You are quite right about the 40% plus. If you add together fraud, cybercrime and wider economic crimes like money laundering and so on, it is over 50%. It is now the majority of crime. It is also true that it is not the sort of crime that our whole crime fighting system was originally set up to deal with, where overwhelmingly the victim and the perpetrator were in the same place, in simple terms, or near each other, and peoples houses and cars and so on were broken into.

In this case, the victim and perpetrator may be hundreds of miles apart. Quite often, the perpetrator is in another country altogether. That presents a very different set of challenges. We need to increase our detection resource to pursue those offenders, but, to come right back to what I was saying at the start, we also need to be very ambitious at every stage in the chain and recognise that, particularly with some foreign jurisdictions, the prospect of getting somebody in that country is not the same as for other crime types where the victim and perpetrator are in the same place and in this country. That elevates the importance of all the other things I was talking about. I am not dodging your question.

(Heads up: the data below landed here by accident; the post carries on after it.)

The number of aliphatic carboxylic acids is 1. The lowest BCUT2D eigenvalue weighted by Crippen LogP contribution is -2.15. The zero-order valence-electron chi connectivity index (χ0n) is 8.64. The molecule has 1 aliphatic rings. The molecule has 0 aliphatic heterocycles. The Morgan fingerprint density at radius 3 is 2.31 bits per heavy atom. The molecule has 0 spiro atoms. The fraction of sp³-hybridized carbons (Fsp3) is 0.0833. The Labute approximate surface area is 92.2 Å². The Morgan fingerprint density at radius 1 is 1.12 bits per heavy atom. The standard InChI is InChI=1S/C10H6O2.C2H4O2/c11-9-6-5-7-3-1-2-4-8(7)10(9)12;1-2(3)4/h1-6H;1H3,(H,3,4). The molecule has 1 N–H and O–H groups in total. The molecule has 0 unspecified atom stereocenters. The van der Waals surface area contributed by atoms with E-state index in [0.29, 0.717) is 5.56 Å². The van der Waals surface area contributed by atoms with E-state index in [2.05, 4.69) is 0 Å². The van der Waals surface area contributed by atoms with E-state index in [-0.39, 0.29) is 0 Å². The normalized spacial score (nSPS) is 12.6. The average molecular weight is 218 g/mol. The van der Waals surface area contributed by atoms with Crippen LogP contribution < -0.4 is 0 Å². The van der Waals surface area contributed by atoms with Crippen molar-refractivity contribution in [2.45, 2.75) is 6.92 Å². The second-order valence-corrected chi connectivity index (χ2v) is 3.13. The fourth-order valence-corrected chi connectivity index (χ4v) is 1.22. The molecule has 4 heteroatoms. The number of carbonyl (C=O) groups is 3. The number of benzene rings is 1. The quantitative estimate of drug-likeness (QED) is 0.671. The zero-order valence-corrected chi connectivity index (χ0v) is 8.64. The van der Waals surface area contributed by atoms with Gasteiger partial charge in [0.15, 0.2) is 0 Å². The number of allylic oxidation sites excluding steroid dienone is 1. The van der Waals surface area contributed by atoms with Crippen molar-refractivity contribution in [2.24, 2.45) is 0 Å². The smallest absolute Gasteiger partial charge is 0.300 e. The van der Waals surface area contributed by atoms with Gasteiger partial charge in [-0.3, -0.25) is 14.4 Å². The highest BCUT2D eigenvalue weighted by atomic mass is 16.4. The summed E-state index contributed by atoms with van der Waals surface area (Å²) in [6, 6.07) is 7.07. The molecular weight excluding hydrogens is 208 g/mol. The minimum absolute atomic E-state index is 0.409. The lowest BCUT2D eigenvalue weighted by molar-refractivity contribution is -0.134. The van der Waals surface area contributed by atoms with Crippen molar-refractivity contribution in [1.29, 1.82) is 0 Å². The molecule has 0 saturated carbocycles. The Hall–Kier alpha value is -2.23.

Q244       Maria Eagle: I am waiting for an answer about the strategic policing requirement.

Damian Hinds: It is an expanded answer

Maria Eagle: It is.

Damian Hinds: With additional context. Obviously, it is important for police forces to focus on it. It is getting more focus, but we need to make sure that we carry on working on that.

Q245       Maria Eagle: One thing that motivates local police forces is whether or not the particular type of crime or activity is within the strategic policing requirement that they are tested against when they are inspected. Is fraud going to be included in the strategic policing requirement as a way of focusing the mind and effort of local police forces on fraud activities that perhaps are the lower-hanging fruit, because there is enough of it for there to be some low-hanging fruit, so that we can start getting better and more detection?